photo credit: D.Hilgart Making a clean strike, without hitting the sand with your clubface, is the key to executing a long range bunker shot. The first priority is to make sure that you can get over the front lip of the bunker so choose a club with the appropriate loft. it does no good using a 4 iron if you slam the ball into the bunker’s edge.
This shot requires precision. Arrange your stance so you are comfortably seated in the sand and square to the target. Digging-in slightly with your feet, will lower your center of gravity so choke down on the club about 1 inch. Once in the address position, play this shot no differently than you would an ordinary fairway shot.
photo credit: nsaplayer Just about any shot from a bunker can be very intimidating especially on an uneven slope. If your ball is on a sideslope and above your feet, try these tips: 1) Use a square stance and aim slightly right of target (typically, you would use an open set-up and aim left of target). 2) grip the club with your right hand nearly touching the shaft. This compensates for the higher level of the ball. 3) Make your backswing more rounded, taking an inside path which is more behind you than upward. 4) Swing down on the same path you went back on, moving the clubhead from inside the target line to right of this line through impact (referred to as an in-to-out swing path.
photo credit: christophercjensen It’s easy to be intimidated by a par 5 hole. A player’s first instinct is to blast a long drive and that’s where the trouble begins. Use the “Three Part Strategy” by dividing the hole into three separate sections (parts). Your only real requirement is that your drive should be a length of between 195 and 200 yards, a very achievable distance. Section One – hit a drive of approximately 200 yards in the fairway. Think of your second shot in the same manner as your first. Section Two – Don’t try to kill the ball, concentrate on position only. Now you should be faced with short to medium iron into the green. Section Three – Aim for the center of the green and prepare for a birdie try.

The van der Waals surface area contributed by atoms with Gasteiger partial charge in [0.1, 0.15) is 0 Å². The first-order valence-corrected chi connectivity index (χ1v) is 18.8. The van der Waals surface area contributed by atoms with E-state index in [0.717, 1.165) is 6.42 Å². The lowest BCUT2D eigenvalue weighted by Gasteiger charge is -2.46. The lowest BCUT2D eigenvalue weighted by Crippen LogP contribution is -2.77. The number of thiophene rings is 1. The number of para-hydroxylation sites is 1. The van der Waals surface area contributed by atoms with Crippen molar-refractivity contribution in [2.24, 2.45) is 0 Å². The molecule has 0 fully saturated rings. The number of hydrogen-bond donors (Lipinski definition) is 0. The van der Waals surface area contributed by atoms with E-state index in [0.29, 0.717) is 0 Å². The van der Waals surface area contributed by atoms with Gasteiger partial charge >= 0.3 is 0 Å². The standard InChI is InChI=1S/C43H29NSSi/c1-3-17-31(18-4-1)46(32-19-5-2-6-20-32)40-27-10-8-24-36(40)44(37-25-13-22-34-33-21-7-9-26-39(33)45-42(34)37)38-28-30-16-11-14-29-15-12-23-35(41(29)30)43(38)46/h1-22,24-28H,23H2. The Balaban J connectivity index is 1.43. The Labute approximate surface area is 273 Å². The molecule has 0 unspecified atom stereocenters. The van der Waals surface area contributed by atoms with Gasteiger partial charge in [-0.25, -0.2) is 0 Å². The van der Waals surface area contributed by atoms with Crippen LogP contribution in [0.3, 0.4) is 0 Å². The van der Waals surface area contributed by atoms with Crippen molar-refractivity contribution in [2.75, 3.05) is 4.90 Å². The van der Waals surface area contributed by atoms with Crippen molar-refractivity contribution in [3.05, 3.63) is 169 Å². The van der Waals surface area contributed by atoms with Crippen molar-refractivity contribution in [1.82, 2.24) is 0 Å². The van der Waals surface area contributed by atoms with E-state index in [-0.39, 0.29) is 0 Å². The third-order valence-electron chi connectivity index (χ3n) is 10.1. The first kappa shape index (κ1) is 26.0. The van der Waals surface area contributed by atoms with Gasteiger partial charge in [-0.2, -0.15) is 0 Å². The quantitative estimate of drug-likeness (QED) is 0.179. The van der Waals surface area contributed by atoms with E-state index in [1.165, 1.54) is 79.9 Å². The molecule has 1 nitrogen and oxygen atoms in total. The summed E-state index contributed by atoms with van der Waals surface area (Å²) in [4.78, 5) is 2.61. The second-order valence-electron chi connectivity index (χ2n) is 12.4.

photo credit: Kevitivity In an unbelievable coincidence, four players aced the same hole during the same round of the 1989 U.S. Open. Mark Wiebe, Jerry Pate, Nick Price and Doug Weaver all used seven-irons to knock their tee shots into the cup on the par 3, 167 yard 6th hole at Oak Hill Country Club in Rochester, N.Y. The odds of this happening are one in 8,675,083 !
In 1992, amateur J. T. Ward scored a hole in one-with his putter. He used a putter with a six-inch-long head (blade) that he claimed allowed him to hit the ball straighter than his other clubs. Ward teed off with his putter at the 177-yard 3rd hole at Yarborough Landing G.C. in Ashdown, Arkansas and made his awesome ace !
photo credit: foxypar4 Forty years ago, Ping changed the world of golf by introducing their Ping putters. Known for their innovative product designs, the company claims that their new G15 irons provide higher launch, more accuracy and longer carry. The new clubs are cavity-back perimeter weighted which assures maximum forgiveness. With a thicker top flange the clubs have a pleasing appearance and a very solid feel.